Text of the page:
Frequently asked questions

My baby always pulls a grimacing face when I give him something new – does this mean he does not like it?
Think of it this way: up to now all your baby has tasted is milk - very gentle and bland in flavour.  Now you give your baby some butternut purée to try and voilà, a taste explosion!  Watch carefully how your baby’s face will go from grimace to pensive, followed by an open mouth trying to say “let’s give that another try”.  By the third or fourth spoonful most babies are in agreement: real food is pretty yummy.

Is it bad to add sugar or salt to my baby’s food?
Salt and sugar aren’t good for young digestive systems and they set the tone for future bad dietary habits.  It is important for your baby to learn the tastes of foods in their natural state.  So don’t add sugar or salt to your baby’s food they really don’t need it.

My baby refuses to eat particular foods?
We are all allowed to dislike certain foods but repeated exposure to a wide range of food will generally result in a short “I won’t eat” list. The thing to remember is not to give up on the first mouthful. It will take a few teaspoons for your baby to ascertain whether he truly likes or dislikes something, and just because it didn’t work out at this meal time doesn’t mean he will never eat it.  Rather put it away and try again in a week’s time, and move onto something else.

How do I know how much is enough for my baby?
Babies have tiny tummies and can not cope with huge volumes of food.  We are also all different, so one baby may eat a whole bowl full whilst another will eat much less.  Be guided by your baby, if they turn their head away or lean away from you this is their way of saying “I have had enough”. If you are concerned speak to you Paediatric councilor for more specific advice.

Why is it important to introduce so many different fruits and vegetables?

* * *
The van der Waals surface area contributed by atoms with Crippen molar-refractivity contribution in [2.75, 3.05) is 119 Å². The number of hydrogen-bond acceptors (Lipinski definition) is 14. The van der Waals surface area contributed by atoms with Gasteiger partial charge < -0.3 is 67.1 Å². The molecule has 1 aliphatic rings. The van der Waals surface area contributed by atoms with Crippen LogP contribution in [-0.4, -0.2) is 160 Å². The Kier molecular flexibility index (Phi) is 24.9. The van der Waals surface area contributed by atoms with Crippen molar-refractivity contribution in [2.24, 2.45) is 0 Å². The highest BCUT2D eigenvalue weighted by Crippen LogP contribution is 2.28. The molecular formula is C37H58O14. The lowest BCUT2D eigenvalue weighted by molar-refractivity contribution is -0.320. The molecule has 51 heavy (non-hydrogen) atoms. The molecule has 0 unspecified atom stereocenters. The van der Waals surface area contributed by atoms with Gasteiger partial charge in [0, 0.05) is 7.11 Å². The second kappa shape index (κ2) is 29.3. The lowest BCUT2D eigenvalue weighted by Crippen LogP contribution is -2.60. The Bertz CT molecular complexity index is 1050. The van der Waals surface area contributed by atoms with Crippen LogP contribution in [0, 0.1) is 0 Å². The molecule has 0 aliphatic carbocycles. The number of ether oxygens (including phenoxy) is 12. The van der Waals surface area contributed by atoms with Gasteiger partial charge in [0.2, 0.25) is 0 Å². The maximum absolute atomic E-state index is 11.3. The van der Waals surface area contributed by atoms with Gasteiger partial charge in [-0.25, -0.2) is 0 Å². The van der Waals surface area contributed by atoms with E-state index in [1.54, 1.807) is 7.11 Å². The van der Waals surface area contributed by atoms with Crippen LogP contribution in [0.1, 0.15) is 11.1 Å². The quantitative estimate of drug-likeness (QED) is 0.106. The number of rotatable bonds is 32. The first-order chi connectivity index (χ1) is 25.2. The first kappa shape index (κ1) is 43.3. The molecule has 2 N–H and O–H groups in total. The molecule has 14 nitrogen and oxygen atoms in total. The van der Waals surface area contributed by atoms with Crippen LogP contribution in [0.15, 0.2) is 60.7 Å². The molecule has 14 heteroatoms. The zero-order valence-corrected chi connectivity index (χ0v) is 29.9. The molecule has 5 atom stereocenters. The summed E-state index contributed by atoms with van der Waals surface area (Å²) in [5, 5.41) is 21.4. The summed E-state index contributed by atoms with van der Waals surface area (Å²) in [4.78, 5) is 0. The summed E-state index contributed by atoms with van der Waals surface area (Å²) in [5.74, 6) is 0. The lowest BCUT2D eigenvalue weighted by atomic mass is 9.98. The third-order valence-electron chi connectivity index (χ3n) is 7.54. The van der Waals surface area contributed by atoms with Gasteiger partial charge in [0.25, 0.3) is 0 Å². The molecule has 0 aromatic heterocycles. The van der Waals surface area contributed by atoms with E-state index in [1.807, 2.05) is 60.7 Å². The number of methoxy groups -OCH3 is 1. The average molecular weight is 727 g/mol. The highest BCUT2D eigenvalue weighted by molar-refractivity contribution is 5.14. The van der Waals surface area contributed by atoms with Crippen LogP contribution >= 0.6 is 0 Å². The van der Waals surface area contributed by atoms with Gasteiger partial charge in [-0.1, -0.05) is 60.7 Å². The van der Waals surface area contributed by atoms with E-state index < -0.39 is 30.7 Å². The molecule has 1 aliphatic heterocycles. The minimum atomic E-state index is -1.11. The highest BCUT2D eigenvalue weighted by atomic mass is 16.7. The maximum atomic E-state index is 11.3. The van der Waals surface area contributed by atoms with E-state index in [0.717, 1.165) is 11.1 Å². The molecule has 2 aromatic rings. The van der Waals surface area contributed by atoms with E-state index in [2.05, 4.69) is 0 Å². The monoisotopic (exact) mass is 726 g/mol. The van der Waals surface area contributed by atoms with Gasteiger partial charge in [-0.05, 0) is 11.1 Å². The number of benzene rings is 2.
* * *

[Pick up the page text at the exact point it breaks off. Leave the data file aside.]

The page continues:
At this stage your baby is very receptive to trying new things.  Research has shown that babies that have been exposed to a wide variety of fruits and vegetables in the first stage of weaning will generally develop good eating habits into the future, reducing the risk of “picky eaters” later.

Are our baby food purees Halaal?
All our baby food purees are certified by the Muslim Judicial Council (MJC) as Halaal. Our registration number is HT 3450.

Is it okay to heat the plastic in the microwave?
Our baby food cups are made from materials that have been tried and tested meeting the highest standards. They are designed to be heated in a microwave safely, and they can also be frozen. Of course, if you’d prefer it, you can decant them into a suitable container and heat them this way, as well as over a double boiler or in a microwave.

How must I store the food if I am going out for the day?
Our purees should always be kept in the fridge but you can transport them too, simply place them in a cooler box – with a cooler brick to keep them cool. This will protect your baby’s food whilst you are out and about, keeping it nice and cool. Always check the use-by date on each tub and never use the product if the tub or seal has been broken or damaged

Can I freeze my purees?
All our purees can be frozen for later use at your convenience. When you want to use them, simply take them out of the freezer and allow them to defrost overnight in your fridge. It’s natural for foods that have been frozen to have some free water on top after defrosting – simply give the product a stir, then heat or serve.

Can I re-use food that has been heated?
Once food has been heated and or fed to a baby, bacteria naturally present in the mouth of your baby will be transferred to the food. In this warm environment, the bacteria will be able to flourish and grow and it is for this reason that we should never re-use food that has been served or warmed.